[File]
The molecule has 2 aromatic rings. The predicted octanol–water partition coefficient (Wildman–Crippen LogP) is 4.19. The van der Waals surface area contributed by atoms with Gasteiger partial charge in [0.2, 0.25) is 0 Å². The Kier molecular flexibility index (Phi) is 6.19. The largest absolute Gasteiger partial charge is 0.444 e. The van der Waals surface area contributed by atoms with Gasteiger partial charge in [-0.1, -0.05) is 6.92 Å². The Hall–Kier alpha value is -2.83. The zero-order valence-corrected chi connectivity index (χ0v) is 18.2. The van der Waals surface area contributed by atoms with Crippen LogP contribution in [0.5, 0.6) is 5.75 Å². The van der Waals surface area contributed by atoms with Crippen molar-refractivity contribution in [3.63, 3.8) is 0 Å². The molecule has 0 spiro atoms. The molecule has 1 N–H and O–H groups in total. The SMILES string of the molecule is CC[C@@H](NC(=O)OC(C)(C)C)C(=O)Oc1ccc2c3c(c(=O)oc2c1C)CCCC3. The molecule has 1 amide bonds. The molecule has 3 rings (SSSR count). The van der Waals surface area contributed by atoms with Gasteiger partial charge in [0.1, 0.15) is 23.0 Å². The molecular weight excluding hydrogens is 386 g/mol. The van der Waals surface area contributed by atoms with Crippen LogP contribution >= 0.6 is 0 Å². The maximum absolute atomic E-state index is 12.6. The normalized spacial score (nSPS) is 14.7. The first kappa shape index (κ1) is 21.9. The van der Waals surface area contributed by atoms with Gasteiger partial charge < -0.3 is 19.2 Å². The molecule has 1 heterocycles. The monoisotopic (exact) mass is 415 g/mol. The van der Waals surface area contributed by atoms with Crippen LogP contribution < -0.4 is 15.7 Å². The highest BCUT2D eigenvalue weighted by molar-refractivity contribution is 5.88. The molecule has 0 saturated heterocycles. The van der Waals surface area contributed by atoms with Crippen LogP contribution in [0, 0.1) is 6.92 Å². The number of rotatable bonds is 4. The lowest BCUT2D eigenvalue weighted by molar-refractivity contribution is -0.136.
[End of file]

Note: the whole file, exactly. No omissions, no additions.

The molecule has 2 aromatic rings. The predicted octanol–water partition coefficient (Wildman–Crippen LogP) is 4.19. The van der Waals surface area contributed by atoms with Gasteiger partial charge in [0.2, 0.25) is 0 Å². The Kier molecular flexibility index (Phi) is 6.19. The largest absolute Gasteiger partial charge is 0.444 e. The van der Waals surface area contributed by atoms with Gasteiger partial charge in [-0.1, -0.05) is 6.92 Å². The Hall–Kier alpha value is -2.83. The zero-order valence-corrected chi connectivity index (χ0v) is 18.2. The van der Waals surface area contributed by atoms with Crippen LogP contribution in [0.5, 0.6) is 5.75 Å². The van der Waals surface area contributed by atoms with Crippen molar-refractivity contribution in [3.63, 3.8) is 0 Å². The molecule has 0 spiro atoms. The molecule has 1 N–H and O–H groups in total. The SMILES string of the molecule is CC[C@@H](NC(=O)OC(C)(C)C)C(=O)Oc1ccc2c3c(c(=O)oc2c1C)CCCC3. The molecule has 1 amide bonds. The molecule has 3 rings (SSSR count). The van der Waals surface area contributed by atoms with Gasteiger partial charge in [0.1, 0.15) is 23.0 Å². The molecular weight excluding hydrogens is 386 g/mol. The van der Waals surface area contributed by atoms with Crippen LogP contribution >= 0.6 is 0 Å². The maximum absolute atomic E-state index is 12.6. The normalized spacial score (nSPS) is 14.7. The first kappa shape index (κ1) is 21.9. The van der Waals surface area contributed by atoms with Gasteiger partial charge < -0.3 is 19.2 Å². The molecule has 1 heterocycles. The monoisotopic (exact) mass is 415 g/mol. The van der Waals surface area contributed by atoms with Crippen LogP contribution < -0.4 is 15.7 Å². The highest BCUT2D eigenvalue weighted by molar-refractivity contribution is 5.88. The molecule has 0 saturated heterocycles. The van der Waals surface area contributed by atoms with Crippen LogP contribution in [0, 0.1) is 6.92 Å². The number of rotatable bonds is 4. The lowest BCUT2D eigenvalue weighted by molar-refractivity contribution is -0.136.